Galveston Mayor Joe Jaworski last week presided over the first Hurricane Preparedness Meeting of 2012. Article
The meeting, which features a “round table” report on preparations by each of the governmental entities on Galveston Island, was begun by former mayor Jan Coggeshall in the 1980s. It has been continued throughout the years and has proved to be a useful clearing house for problems that arise during weather emergencies.
Except for a period during the administration of former mayor Lyda Ann Thomas, the meeting has been public, with the news media welcome. Thomas and former city manager Steve LeBlanc, apparently angered over commentaries Guidry News Service published on poor actions by the city, made the decision to prohibit our coverage.
Mayor Jaworski, upon his election, announced that the meetings would again be open to the public and the media.
Under state law, elected mayors and county judges assume special powers required to govern during hurricanes and other disasters. Thus, I was pleased that Jaworski took this responsibility seriously and re-opened the doors.
Those who gave reports at last week’s meeting included the National Weather Service, the Texas Division of Emergency Management, the Galveston County Office of Emergency Management, the University of Texas Medical Branch at Galveston, the American Red Cross, the Salvation Army, the Gulf Coast Center, Galveston Housing Authority, Galveston EMS, CenterPoint Energy, the Texas Department of Transportation, the Galveston Park Board of Trustees and the Beach Patrol, the Port of Galveston, AT&T and the city’s Functional Needs Response Team.
It is critical that these organizations maintain open lines of communication before emergencies so that they can work together when they do occur.
Council members Steve Greenberg and Elizabeth Beeton have taken issue with the mayor’s emergency management authority. Greenberg would give extraordinary powers to the unelected city manager rather than the mayor.
Greenberg’s theory is that because Galveston has a council-manager form of government, the mayor’s duties are primarily ceremonial. However, following Hurricane Ike an emergency meeting of the dysfunctional city council ended abruptly when the quorum was broken by a disgruntled member who walked out. Because of established state law, which has been proven effective by years of experience, the city continued to operate with an elected official at the helm.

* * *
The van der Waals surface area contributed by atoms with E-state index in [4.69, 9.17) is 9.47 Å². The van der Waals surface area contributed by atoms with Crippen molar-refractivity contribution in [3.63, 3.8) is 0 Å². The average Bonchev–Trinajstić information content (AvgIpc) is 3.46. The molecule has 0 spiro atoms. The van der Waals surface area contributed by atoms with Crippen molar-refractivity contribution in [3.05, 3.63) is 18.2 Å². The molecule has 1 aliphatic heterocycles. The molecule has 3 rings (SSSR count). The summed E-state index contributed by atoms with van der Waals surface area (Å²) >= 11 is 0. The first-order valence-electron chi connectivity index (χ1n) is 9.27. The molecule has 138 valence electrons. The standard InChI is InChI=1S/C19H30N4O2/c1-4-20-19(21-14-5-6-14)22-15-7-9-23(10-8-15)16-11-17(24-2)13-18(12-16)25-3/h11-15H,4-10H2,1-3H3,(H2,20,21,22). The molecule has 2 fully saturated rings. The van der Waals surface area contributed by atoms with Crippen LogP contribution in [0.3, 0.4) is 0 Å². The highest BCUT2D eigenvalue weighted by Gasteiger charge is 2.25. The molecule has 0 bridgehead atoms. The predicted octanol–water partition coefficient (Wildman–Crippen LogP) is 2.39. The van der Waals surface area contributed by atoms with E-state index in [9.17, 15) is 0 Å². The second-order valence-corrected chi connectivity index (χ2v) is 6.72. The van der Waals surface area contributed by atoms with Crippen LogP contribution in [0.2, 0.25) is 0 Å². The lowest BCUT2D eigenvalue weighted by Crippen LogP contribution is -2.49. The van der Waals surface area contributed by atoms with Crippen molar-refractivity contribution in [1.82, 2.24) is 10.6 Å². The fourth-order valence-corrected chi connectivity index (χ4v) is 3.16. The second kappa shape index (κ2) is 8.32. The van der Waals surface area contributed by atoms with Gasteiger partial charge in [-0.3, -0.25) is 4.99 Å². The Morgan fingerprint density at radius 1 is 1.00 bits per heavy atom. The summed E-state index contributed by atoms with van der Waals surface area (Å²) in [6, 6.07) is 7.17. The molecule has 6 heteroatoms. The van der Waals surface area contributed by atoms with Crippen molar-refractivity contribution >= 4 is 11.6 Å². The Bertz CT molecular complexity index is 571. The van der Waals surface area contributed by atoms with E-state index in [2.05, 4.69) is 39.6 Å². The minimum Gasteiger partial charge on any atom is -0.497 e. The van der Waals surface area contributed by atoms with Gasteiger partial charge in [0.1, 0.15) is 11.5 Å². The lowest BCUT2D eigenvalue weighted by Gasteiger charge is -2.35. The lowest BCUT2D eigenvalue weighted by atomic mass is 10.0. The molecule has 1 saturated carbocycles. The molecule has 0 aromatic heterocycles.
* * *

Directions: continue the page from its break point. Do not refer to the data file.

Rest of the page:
While a professional emergency management coordinator is very valuable as an aid to the mayor in hurricane emergencies, it is the mayor who was elected to be responsible and who must face the public after the emergency subsides.
I would hope that the Galveston County Mayors and Councilmembers’ Association, the Houston-Galveston Area Council and Texas Municipal League will oppose Greenberg’s and Beeton’s proposal; and that it is rejected by the Texas Legislature if it goes that far.
This is an issue that Greenberg has championed for several years, and it is not something that he brought up as an issue in the May 12 election. However, I hope that emergency management questions will be asked of the candidates for mayor and city council and will be considered by the voters.
Candidates for mayor have been engaged in spirited debate, and I thought that it was curious that not one of them, other than Jaworski, was at last week’s hurricane preparedness meeting.
This essay is not intended to be a criticism of Lewis Rosen, Beau Rawlins or Greg Roof for not attending the meeting; but is a suggestion that Jaworski’s challengers should pay attention to the issue of emergency preparedness.
There is no issue of more importance to the city of Galveston.
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